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# SupremumInfimum

This package tries to extend the usability of operation related to the canonical orders of types.

The methods `max`, `maximum`, `min`, and `minimum` are extended in several directions. To give a hint on the new features, the names have been set to `sup`, `supremum`, `inf`, and `infimum`.

1. `sup(a::T, b::T)` returns the least upper bound of `a` and `b` for partial ordering.

2. `supremum(itr)` returns the lower bound of `eltype(itr)`, when iterable `itr` is empty.

3. `supremum(f::Union{Function, Type}, itr)` returns the lower bound of the return type of `f`, if that exists.

4. `supremum(T::Type)` returns the upper bound of `T`, if that exists.

Corresponding statements are valid for `inf` in relation to `min` and the opposite bounds.

Generally, `sup` behaves like `max` and `supremum` like `maximum`. For total orders and non-empty collections the return values are identical.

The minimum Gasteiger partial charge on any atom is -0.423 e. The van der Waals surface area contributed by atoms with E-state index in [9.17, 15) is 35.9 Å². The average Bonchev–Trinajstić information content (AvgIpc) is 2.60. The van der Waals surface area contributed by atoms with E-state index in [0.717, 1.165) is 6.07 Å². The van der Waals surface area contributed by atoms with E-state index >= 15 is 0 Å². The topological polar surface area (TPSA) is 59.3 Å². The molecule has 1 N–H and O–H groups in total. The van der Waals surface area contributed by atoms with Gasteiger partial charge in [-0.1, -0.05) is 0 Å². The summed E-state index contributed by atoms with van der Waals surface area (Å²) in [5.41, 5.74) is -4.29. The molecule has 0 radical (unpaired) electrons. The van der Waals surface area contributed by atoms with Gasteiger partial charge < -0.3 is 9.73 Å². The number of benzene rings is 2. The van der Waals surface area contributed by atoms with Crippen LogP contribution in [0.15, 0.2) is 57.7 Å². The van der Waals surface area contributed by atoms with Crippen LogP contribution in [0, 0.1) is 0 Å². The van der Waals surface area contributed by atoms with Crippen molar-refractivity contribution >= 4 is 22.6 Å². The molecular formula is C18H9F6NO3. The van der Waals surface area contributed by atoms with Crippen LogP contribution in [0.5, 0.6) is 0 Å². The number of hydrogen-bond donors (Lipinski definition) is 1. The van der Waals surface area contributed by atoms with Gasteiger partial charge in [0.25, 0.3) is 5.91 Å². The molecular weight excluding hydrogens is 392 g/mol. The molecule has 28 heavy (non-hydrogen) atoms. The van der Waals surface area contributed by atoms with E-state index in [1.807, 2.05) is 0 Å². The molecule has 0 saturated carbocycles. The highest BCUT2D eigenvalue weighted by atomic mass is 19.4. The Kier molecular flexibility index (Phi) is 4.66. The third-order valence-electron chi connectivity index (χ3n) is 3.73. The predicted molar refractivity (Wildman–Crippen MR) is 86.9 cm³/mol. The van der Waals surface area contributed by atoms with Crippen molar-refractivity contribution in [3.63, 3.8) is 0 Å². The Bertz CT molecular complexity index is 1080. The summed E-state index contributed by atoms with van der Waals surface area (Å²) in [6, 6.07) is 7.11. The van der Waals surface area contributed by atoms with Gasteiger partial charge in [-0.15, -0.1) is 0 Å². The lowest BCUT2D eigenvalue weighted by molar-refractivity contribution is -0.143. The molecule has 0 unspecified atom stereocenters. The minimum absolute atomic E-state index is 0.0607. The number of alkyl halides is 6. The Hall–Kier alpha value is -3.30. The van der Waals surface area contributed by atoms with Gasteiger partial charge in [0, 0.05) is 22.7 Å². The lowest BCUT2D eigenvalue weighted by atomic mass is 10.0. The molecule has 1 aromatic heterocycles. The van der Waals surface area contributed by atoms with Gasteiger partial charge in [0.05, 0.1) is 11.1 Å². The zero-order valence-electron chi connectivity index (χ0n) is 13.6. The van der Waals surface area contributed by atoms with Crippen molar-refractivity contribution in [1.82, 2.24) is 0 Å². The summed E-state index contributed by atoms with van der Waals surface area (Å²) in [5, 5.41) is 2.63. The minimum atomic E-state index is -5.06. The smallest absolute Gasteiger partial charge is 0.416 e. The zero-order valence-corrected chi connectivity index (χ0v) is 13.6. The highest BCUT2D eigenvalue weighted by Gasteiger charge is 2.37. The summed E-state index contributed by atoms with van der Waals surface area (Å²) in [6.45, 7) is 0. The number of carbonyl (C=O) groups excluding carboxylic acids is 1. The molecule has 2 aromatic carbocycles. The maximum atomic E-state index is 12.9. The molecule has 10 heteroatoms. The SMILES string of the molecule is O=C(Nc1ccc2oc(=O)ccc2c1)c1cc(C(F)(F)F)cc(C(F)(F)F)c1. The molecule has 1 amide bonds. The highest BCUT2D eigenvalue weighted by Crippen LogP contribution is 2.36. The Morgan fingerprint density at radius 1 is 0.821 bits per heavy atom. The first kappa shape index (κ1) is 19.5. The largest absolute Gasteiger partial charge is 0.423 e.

### Types and orders

Each Type canonically has exactly one of the order kinds

• totally ordered
• partially ordered
• all other unordered types

The canonical order of a type is controlled by the functions `isless` with `isequal` for total orderings, and `<` and == for partial orderings.

A type `T` is considered as having a canonical total ordering, iff the method `isless(::T,::T)` is defined. It is assumed, that in this case `<(::T,::T)` is also defined and yields identical results. Only exception are floating point types, which make differences for negative zeros and NaN.

A type `T` is considered as having a canonical partial ordering, iff the method `<(::T,::T)` is defined, while `isless(::T,::T)` is not and `<(::T,::T)` != `(<(::Any,::Any)`. The last method is the default implementation, which tries to call `isless` and would fail in this case.

A type `T` is ordered, if one of the two cases above applies.

The functions `is_totally_ordered`, `is_partially_ordered`, `is_ordered` account for this.

Despite of these definitions, the floating point numbers with `<` and `==` form a total order on the real numbers, too. In this case, the `-0.0` and `+0.0` are considered as equivalent, while in the canonical case they are considered as two distinct numbers.

### usage

``````
julia> using SupremumInfimum

julia> sup(IntSet([1,42]), IntSet([2,42]))
IntSet([1, 2, 42])
``````

08/03/2017

#### Last Touched

almost 2 years ago

20 commits